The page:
Young Hero Honored As Fire Chief For The Day For Saving Aunt’s Life In Resort

Young Hero Honored As Fire Chief For The Day For Saving Aunt’s Life In Resort
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OCEAN CITY — The Ocean City Fire Department had a new chief for the day on Monday in 7-year-old Mason Farr, a pint-sized hero who saved his aunt from drowning at a resort water park earlier this summer.

Farr was feted at the Ocean City Fire Department headquarters on 15th Street on Monday morning for his amazing rescue of his aunt, Jenny Mama, at the Jolly Roger water park back on May 25. Mama broke her neck while going down a Splash Mountain water slide and ended up face down in the pool at the bottom, unable to move her arms and legs and taking in copious amounts of water when Farr jumped in and pulled her head out of the water and held her until help arrived.

On Monday, Farr and his family, including Aunt Jenny, along with a bevy of his young friends, were given a tour of the Ocean City Fire Department headquarters on 15th Street. Farr received a Certificate of Appreciation, a fire hat and a badge and was named honorary fire chief for the day. The young hero also met the firemen and paramedics who responded to save his aunt.

On a warm, early summer day in late May, Farr and his family were enjoying the water park at Jolly Roger when he was able to coax his aunt, Jenny Mama, into joining him for a ride. Farr went down first and waited for his mother, Karen, and Aunt Jenny to come down behind him. A somewhat reluctant Mama got on the tube and headed down the water slide behind Farr who was now waiting at the bottom. Mama said she bounced down the slide, hitting her head on different occasions, before a potential disaster struck near the end of the ride.

“I get on the tube and it doesn’t have any handles and I’m flailing and banging my head,” she said. “I get about three quarters of the way down and reach the last whip when I hear this ripping or tearing sound. I thought ‘oh my God, I think I broke my neck.’”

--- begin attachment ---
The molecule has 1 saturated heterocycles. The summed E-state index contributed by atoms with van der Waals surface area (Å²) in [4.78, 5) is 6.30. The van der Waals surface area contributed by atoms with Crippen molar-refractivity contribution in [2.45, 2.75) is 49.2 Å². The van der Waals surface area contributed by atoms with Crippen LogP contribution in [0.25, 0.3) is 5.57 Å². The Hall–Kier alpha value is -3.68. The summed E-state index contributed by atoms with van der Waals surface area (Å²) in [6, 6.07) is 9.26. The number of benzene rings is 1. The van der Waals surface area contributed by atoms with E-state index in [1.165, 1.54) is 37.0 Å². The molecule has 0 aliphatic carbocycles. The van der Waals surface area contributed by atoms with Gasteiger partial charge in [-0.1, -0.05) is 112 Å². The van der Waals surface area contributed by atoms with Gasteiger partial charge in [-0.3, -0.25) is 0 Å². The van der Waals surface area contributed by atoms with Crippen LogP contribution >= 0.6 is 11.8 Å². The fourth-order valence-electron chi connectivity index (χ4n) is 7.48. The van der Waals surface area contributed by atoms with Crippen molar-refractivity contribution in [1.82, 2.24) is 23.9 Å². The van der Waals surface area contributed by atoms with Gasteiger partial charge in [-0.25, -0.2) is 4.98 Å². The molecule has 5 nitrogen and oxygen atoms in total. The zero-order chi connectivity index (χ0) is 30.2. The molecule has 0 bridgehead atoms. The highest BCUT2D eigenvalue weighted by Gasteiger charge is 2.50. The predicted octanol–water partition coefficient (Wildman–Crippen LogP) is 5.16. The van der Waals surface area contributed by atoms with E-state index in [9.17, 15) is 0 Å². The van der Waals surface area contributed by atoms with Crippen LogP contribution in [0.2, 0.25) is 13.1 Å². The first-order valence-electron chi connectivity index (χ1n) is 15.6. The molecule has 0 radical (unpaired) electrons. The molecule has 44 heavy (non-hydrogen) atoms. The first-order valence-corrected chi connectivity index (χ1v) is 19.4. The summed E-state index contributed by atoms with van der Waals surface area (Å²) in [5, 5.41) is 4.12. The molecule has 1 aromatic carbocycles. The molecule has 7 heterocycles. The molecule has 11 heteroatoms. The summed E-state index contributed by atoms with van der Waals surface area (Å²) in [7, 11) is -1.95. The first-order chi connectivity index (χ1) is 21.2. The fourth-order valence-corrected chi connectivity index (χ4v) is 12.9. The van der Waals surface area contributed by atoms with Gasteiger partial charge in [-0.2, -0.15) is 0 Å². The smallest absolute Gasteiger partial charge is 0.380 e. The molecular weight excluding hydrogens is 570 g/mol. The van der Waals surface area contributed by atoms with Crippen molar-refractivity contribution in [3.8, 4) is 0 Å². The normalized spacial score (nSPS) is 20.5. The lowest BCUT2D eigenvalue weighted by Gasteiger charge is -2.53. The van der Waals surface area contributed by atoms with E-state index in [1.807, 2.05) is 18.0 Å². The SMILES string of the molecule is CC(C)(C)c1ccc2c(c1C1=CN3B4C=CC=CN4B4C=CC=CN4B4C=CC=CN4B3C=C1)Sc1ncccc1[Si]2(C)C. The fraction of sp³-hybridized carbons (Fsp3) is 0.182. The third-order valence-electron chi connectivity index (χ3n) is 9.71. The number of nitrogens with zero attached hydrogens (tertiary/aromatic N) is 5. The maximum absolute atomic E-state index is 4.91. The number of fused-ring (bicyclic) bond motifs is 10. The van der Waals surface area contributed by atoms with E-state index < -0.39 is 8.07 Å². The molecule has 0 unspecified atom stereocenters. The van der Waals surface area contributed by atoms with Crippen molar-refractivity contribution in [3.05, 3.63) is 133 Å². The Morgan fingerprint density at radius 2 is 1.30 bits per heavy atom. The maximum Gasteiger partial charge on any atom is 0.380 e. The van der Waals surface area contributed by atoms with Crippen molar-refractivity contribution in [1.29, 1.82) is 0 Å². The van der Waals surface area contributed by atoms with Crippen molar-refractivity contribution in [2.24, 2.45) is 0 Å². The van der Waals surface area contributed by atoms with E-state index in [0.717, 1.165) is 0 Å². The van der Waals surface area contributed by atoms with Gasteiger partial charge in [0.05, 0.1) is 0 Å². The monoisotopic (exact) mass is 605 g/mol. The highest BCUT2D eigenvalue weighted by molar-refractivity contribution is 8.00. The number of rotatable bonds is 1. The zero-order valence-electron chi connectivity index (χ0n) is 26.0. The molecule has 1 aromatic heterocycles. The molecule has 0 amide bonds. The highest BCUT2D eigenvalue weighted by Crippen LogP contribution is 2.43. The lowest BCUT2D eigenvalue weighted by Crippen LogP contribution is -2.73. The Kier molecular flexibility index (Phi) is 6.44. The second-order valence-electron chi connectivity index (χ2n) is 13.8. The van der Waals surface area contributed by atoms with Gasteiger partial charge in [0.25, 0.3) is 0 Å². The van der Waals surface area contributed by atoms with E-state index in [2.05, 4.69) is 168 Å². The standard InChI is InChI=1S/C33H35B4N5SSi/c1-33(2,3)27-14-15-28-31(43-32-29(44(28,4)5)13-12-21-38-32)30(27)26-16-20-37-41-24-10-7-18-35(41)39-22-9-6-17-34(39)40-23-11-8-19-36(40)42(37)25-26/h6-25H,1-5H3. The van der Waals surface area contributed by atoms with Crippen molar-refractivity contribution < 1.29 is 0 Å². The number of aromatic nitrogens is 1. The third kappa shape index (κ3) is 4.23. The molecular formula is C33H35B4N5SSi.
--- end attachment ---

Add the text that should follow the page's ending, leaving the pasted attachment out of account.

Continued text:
Mama said she was motionless in the pool at the bottom of the water slide. She couldn’t move and was unable to lift her head from the water. She remained conscious and recalled feeling her life slipping away.

“I couldn’t feel anything,” she said. “I couldn’t move my head or my arms or legs, but I was aware. I thought I was going to die. My arms and legs wouldn’t work and I couldn’t get my head out of the water.”

Just when all seemed hopeless, Mama got an intervention from an unlikely source.

“I remember taking five gulps of water,” she said. “I remember thinking about how many gulps it would take me to drown, when all of the sudden, somebody picked me up and was holding me up. It was Mason. He said ‘I got you Aunt Jen.’ I couldn’t believe this little guy, who is only 7 years old, jumped back in the pool and picked me up. He saved my life.”

Mama said Farr, who attends Ocean City Elementary School, grew up around the water and was comfortable in the situation despite his young age.

“He’s a great swimmer,” she said. “He knows enough about swimming to get somebody’s head out of the water when they are in trouble.”

Mama said the Ocean City Fire Department and paramedics responded and she was quickly on a back board and on her way to Shock Trauma in Baltimore.

“In what seemed like a couple of seconds later, the paramedics were there and I was on a board,” she said. “All heck was breaking loose. The Ocean City firemen and paramedics were there and the next thing I knew, I was on a helicopter heading for Shock Trauma.”

Mama spent five weeks in the hospital and had operations to repair her broken neck including the placement of a plate and fusion of vertebrae. She is walking and going about her life, but continues to have numbness in her hands and goes to rehabilitation and physical therapy. She had high praise for her young hero on Monday.

“Even before all of this, he was my special little man,” she said. “I’ll never be able to repay him.”

Mama also had high praise for the paramedics and firefighters who responded quickly and stabilized her before loading her onto a helicopter for Shock Trauma.

“They did all the right things,” she said. “If they didn’t do everything just right, I would have been a paraplegic. I could have been in a wheelchair for the rest of my life, but God had another plan.”

Ocean City Firefighters Union President Ryan Whittington led Farr and his young friends on a tour of the firehouse on Monday. Farr and his friends also got a tour of an Ocean City ambulance and a primer on lifesaving techniques. Whittington praised Farr for his quick thinking that saved his aunt’s life.

“Such a young child was able to determine that someone needed help, sprang into action and prevented his aunt from drowning,” he said. “Mason is an example that heroes come in all sizes.”

About The Author: Shawn Soper

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Shawn Soper has been with The Dispatch since 2000. He began as a staff writer covering various local government beats and general stories. His current positions include managing editor and sports editor. Growing up in Baltimore before moving to Ocean City full time three decades ago, Soper graduated from Loch Raven High School in 1981 and from Towson University in 1985 with degrees in mass communications with a journalism concentration and history.